This is my attempt to make property price predictions for the ‘House Prices: Advanced Regression Techniques’ competition on Kaggle (https://www.kaggle.com/c/house-prices-advanced-regression-techniques). It involves cleaning data, using regression techniques and fitting data to a machine learning model. The objective is to make increasingly accurate predictions of the prices in the test data set using the training data set.
There are four layers to this project:
1) Exploring the data
2) Cleaning the data
3) Featuring Engineering
4) Making Predictions/Model Fitting
Section 1: Exploring the data
Exploring the data is the first step as usual and in this case I used my own base template to perform some exploratory analysis. Check out the code below and read on for a bit more explanation:
trainVar.head() # Show first five rows of dataset trainVar.describe() # Generate summary statistics trainVar.shape # Describe rows x column counts trainVar.keys() # Creates a list of column names, useful for feature searching. trainVar.info() # Returns information of data types, columns, etc. trainVar.columns # Shows a list of column names. trainVar.corr() # Shows correlation between different variables on a scale of -1 to 1, where 0 is none ???
""" The correlations section creates a descending list of correlations between columns and the desired response variable (The thing we want to predict). """ correlations = train_df.corr() # convert train_df to a series of correlation values??? correlations = correlations["SalePrice"].sort_values(ascending=False) # Find correlation with SalePrice features = correlations.index[1:6] # Why is this 1 to 6??? correlations trainVar_null = pd.isnull(train_df).sum() # The number of null values in the training data. testVar_null = pd.isnull(test_df).sum() # The number of null values in the test data.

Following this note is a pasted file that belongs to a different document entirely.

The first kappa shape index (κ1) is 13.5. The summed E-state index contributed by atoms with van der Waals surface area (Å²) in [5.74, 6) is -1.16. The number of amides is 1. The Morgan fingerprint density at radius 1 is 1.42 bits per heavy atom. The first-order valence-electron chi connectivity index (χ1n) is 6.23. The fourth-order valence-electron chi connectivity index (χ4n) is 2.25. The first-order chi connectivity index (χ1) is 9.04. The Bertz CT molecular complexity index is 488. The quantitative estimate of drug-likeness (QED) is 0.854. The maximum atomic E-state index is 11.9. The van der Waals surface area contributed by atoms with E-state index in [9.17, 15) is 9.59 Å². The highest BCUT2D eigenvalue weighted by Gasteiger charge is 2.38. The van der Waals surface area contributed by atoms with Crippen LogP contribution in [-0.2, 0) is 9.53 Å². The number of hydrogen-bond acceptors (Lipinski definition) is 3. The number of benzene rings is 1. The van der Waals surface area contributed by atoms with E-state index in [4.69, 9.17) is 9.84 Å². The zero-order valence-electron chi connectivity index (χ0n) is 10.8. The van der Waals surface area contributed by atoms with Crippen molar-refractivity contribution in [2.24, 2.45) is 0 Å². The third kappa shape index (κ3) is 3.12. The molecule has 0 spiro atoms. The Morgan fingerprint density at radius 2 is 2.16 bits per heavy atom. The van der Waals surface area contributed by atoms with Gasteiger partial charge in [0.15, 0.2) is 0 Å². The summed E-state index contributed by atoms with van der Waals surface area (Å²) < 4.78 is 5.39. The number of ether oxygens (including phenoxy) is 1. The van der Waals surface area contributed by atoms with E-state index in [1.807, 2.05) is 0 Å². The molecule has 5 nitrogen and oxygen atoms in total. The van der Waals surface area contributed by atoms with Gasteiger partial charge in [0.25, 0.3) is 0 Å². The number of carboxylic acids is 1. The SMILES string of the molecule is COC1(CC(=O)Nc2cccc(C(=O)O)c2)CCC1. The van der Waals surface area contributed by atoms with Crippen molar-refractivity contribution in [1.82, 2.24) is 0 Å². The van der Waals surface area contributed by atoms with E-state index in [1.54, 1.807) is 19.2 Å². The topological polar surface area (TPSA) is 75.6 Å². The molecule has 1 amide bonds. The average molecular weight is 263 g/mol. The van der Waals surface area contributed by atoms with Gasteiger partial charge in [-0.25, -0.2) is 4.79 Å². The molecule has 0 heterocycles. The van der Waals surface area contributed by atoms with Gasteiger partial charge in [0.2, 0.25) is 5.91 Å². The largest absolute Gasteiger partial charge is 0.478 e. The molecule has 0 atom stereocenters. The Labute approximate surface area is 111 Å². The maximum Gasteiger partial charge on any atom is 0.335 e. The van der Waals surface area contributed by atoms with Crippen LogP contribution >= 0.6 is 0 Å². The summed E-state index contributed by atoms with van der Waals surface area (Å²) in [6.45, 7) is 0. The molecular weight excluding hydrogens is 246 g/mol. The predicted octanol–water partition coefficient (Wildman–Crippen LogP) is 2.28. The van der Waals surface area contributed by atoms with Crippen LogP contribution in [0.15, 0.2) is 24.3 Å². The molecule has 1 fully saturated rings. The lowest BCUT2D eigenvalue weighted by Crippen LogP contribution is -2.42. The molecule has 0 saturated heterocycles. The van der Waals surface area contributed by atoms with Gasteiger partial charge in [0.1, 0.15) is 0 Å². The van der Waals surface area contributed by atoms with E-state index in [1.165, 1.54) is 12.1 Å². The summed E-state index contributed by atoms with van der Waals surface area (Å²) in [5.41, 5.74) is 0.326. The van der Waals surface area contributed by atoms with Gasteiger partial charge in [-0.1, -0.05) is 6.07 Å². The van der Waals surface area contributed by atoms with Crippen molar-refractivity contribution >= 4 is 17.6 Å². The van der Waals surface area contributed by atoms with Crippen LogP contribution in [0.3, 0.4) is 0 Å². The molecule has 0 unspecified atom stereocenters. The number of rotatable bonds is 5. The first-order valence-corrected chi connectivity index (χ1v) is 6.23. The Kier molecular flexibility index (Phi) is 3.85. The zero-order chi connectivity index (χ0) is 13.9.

The correlation heat map provides a correlation between the various variables. The code is as below:
#correlation map f,ax = plt.subplots(figsize=(18, 18)) sns.heatmap(trainVar.corr(), annot=True, linewidths=.5, fmt= '.1f',ax=ax) plt.show()
The outcome is the following heatmap:
Now this might at a glance seem intimidating to look at, but it has a purpose. It shows us the relation between variables on a scale of -1 to 1 with -1 meaning perfect indirect correlation, 1 perfect correlation and 0 no correlation whatsoever. As a way to quickly get a look at data this approach is invaluable. It can give us clues as to what we should be looking for. In this particular case, however, we know we are interested only in the correlation between variables and the sale price so let’s have a closer look at the correlations with SalePrice using the following code:
""" The correlations section creates a descending list of correlations between columns and the desired response variable (The thing we want to predict). """ correlations = trainVar.corr() # convert train_df to a series of correlation values??? correlations = correlations["SalePrice"].sort_values(ascending=False) # Find correlation with SalePrice features = correlations.index[1:6] # Why is this 1 to 6??? correlations
Which produces the following list of correlations ranked highest to lowest:
Name: SalePrice, dtype: float64
Section 2: Cleaning the data
Section 3: Featuring Engineering
Section 4: Making Predictions/Model Fitting